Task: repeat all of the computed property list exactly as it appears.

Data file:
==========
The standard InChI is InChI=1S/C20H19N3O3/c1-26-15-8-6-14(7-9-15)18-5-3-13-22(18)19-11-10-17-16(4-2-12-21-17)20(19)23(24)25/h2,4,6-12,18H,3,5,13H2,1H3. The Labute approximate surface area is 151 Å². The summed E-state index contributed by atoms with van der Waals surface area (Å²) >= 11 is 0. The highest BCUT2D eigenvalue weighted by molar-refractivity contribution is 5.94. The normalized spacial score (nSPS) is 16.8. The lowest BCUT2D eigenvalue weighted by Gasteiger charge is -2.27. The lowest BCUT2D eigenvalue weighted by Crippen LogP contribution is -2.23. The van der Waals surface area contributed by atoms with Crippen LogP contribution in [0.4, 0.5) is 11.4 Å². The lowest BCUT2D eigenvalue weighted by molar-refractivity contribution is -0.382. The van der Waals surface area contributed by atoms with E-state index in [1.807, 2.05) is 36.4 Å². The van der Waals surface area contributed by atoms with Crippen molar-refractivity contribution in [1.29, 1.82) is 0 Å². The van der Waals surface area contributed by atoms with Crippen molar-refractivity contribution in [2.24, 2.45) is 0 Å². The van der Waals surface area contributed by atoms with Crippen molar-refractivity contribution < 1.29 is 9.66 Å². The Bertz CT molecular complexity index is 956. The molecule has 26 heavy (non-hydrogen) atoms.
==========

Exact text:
The standard InChI is InChI=1S/C20H19N3O3/c1-26-15-8-6-14(7-9-15)18-5-3-13-22(18)19-11-10-17-16(4-2-12-21-17)20(19)23(24)25/h2,4,6-12,18H,3,5,13H2,1H3. The Labute approximate surface area is 151 Å². The summed E-state index contributed by atoms with van der Waals surface area (Å²) >= 11 is 0. The highest BCUT2D eigenvalue weighted by molar-refractivity contribution is 5.94. The normalized spacial score (nSPS) is 16.8. The lowest BCUT2D eigenvalue weighted by Gasteiger charge is -2.27. The lowest BCUT2D eigenvalue weighted by Crippen LogP contribution is -2.23. The van der Waals surface area contributed by atoms with Crippen LogP contribution in [0.4, 0.5) is 11.4 Å². The lowest BCUT2D eigenvalue weighted by molar-refractivity contribution is -0.382. The van der Waals surface area contributed by atoms with E-state index in [1.807, 2.05) is 36.4 Å². The van der Waals surface area contributed by atoms with Crippen molar-refractivity contribution in [1.29, 1.82) is 0 Å². The van der Waals surface area contributed by atoms with Crippen molar-refractivity contribution in [2.24, 2.45) is 0 Å². The van der Waals surface area contributed by atoms with Crippen molar-refractivity contribution < 1.29 is 9.66 Å². The Bertz CT molecular complexity index is 956. The molecule has 26 heavy (non-hydrogen) atoms.